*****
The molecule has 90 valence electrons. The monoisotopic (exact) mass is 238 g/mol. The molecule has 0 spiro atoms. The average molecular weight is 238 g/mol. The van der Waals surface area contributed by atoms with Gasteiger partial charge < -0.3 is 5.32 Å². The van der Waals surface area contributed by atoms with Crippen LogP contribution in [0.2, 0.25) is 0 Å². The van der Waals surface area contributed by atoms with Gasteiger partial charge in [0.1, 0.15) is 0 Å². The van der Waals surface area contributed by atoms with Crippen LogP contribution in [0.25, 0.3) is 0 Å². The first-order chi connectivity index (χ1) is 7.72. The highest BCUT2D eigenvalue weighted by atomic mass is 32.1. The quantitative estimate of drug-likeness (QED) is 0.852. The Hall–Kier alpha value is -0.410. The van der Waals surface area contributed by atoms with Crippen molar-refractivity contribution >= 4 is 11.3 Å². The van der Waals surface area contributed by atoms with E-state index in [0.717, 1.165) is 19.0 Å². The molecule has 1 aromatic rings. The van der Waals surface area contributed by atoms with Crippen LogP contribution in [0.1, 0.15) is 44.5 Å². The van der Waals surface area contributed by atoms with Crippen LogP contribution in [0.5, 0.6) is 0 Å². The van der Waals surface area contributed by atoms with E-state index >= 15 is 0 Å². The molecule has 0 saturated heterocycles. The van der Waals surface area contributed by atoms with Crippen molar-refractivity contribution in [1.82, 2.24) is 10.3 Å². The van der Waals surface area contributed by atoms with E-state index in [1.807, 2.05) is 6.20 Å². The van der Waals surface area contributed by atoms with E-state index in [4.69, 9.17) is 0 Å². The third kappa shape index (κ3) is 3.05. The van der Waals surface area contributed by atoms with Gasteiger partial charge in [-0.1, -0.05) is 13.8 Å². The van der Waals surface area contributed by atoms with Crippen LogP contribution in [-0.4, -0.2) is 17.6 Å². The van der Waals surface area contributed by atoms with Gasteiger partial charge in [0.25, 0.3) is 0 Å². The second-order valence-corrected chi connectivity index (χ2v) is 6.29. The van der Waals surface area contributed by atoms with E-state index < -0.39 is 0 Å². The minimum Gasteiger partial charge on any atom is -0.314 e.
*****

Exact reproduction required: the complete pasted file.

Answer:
The molecule has 90 valence electrons. The monoisotopic (exact) mass is 238 g/mol. The molecule has 0 spiro atoms. The average molecular weight is 238 g/mol. The van der Waals surface area contributed by atoms with Gasteiger partial charge < -0.3 is 5.32 Å². The van der Waals surface area contributed by atoms with Crippen LogP contribution in [0.2, 0.25) is 0 Å². The van der Waals surface area contributed by atoms with Gasteiger partial charge in [0.1, 0.15) is 0 Å². The van der Waals surface area contributed by atoms with Crippen LogP contribution in [0.25, 0.3) is 0 Å². The first-order chi connectivity index (χ1) is 7.72. The highest BCUT2D eigenvalue weighted by atomic mass is 32.1. The quantitative estimate of drug-likeness (QED) is 0.852. The Hall–Kier alpha value is -0.410. The van der Waals surface area contributed by atoms with Crippen molar-refractivity contribution >= 4 is 11.3 Å². The van der Waals surface area contributed by atoms with E-state index in [0.717, 1.165) is 19.0 Å². The molecule has 1 aromatic rings. The van der Waals surface area contributed by atoms with Crippen LogP contribution in [0.1, 0.15) is 44.5 Å². The van der Waals surface area contributed by atoms with Crippen LogP contribution in [0.5, 0.6) is 0 Å². The van der Waals surface area contributed by atoms with E-state index >= 15 is 0 Å². The molecule has 0 saturated heterocycles. The van der Waals surface area contributed by atoms with Crippen molar-refractivity contribution in [1.82, 2.24) is 10.3 Å². The van der Waals surface area contributed by atoms with E-state index in [1.807, 2.05) is 6.20 Å². The van der Waals surface area contributed by atoms with E-state index in [4.69, 9.17) is 0 Å². The third kappa shape index (κ3) is 3.05. The van der Waals surface area contributed by atoms with Gasteiger partial charge in [-0.1, -0.05) is 13.8 Å². The van der Waals surface area contributed by atoms with Crippen LogP contribution in [-0.4, -0.2) is 17.6 Å². The van der Waals surface area contributed by atoms with Gasteiger partial charge in [0.25, 0.3) is 0 Å². The second-order valence-corrected chi connectivity index (χ2v) is 6.29. The van der Waals surface area contributed by atoms with E-state index < -0.39 is 0 Å². The minimum Gasteiger partial charge on any atom is -0.314 e.